Released: May 17, 2013
Genre: Disco, Funk, Electronic, House
Label: Daft Life, Columbia
Number Of Tracks: 13
An electronic album utilizing almost exclusively real instruments recorded specifically for this project, utilizing numerous collaborations.
Random Access Memories
UG Team, on may 21, 2013 2 of 7 people found this review helpful
Sound: Daft Punk released their debut album, "Homework," in 1997 and since have been an enigma. The band is made up of the French duo of Guy-Manuel De Homem-Christo and Thomas Bangalter. They met early in school, basically growing up together, and then later in 1992 formed the guitar-based band Darlin' with a few other people. Homem-Christo played guitar and Bangalter played bass. After a short career in the band and a negative review that dubbed the band's music as "a daft punky thrash" they disbanded. Homem-Christo and Bangalter began to experiment with electronic music and took their name from Darlin's negative review, dubbing themselves Daft Punk. They were active as a band long before their debut album in 1997, having their first single, "The New Wave," released in 1994. In 1995 they released the track "Da Funk" which was their first commercially successful single. Daft Punk continued releasing singles and then their debut album in 1997, followed by their second album, "Discovery," in 2001. The duo began to use costumes in their live performances as well as any other public appearances. Most people would recognize their possibly biggest singles, "Around The World" and "Harder Better Faster Stronger." In 2012 the band released the soundtrack to "Tron: Legacy" and began finishing up their work on "Random Access Memories" that they had worked on concurrently with the "Tron" soundtrack.
"Random Access Memories" is 13 tracks long and clocks in at just under 75 minutes. The album itself was actually a rather interesting undertaking as the majority of the instrumentation used on the album is actually real live instrumentation with the exception of vintage vocoders, a modular synthesizer and a drum machine used on a few tracks. There were numerous collaborations, mainly using musicians whose careers had their most significant success in the late '70s or early '80s. Daft Punk was striving to capture this specific timeframe in the album, with many of the tracks having a distinct "disco" sound. The album is an experience in and of itself most of it comes off like some kind of futuristic robot disco. Each track, while composed by Daft Punk, has so many different collaborators sound more like a collection type album of Greatest Disco Hits of 2099 instead of an electronic synthpop album by a single band. // 8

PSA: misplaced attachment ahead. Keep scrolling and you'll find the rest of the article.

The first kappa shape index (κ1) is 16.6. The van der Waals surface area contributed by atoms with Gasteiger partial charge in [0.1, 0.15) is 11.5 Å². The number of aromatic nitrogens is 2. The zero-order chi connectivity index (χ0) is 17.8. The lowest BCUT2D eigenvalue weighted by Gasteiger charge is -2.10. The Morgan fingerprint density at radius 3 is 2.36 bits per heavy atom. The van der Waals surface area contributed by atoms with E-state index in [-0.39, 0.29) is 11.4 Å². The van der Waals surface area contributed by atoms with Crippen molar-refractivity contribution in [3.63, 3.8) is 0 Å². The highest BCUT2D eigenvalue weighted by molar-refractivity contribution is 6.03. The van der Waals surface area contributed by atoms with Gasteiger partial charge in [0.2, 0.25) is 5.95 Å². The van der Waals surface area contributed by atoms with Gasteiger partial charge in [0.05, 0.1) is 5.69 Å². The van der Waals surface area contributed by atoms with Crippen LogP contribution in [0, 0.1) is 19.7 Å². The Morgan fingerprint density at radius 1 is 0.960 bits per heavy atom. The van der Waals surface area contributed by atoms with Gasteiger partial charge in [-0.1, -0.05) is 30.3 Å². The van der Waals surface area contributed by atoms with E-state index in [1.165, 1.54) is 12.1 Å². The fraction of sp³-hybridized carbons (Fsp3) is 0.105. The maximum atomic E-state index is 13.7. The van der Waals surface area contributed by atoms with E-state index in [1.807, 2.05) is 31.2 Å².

Lyrics: There are so many collaborating vocalists and so much vocal processing completed that it is really hard to summarize the vocal work on the album. Some of the vocalists included on the album are Panda Bear, Julian Casablancas, Todd Edwards, Giorgio Moroder (monologue), Paul Williams and Pharrell Williams. The heavy use of vocoders emulating assorted robot and android voices is pretty much par for the course for Daft Punk and is used frequently. There is an oddly moving monologue by Giorgio Moroder (legendary disco singer, songwriter and producer) on the track "Giorgio By Moroder" talking about his life being changed by a click track. Otherwise, the lyrics are basically what you would expect from disco tracks, revolving around dancing, love and sex. // 7
Overall Impression: Synthpop isn't one of my favorite genres and neither is disco, but somehow I find myself really digging this album. I think the use of real instruments was a genius move by Daft Punk. I'm interested at this point to see what they do in the future and will probably revisit some of their past releases. I'm looking forward to hearing some dubstep remixes on YouTube of some of these songs. Some of my favorite tracks from the album would have to be "The Game Of Love," "Giorgio By Moroder," "Beyond" and "Contact." Honestly, I find myself really curious about synthpop in general after this release. There have been a lot of really good releases so far in 2013 and I'm definitely counting this album among them.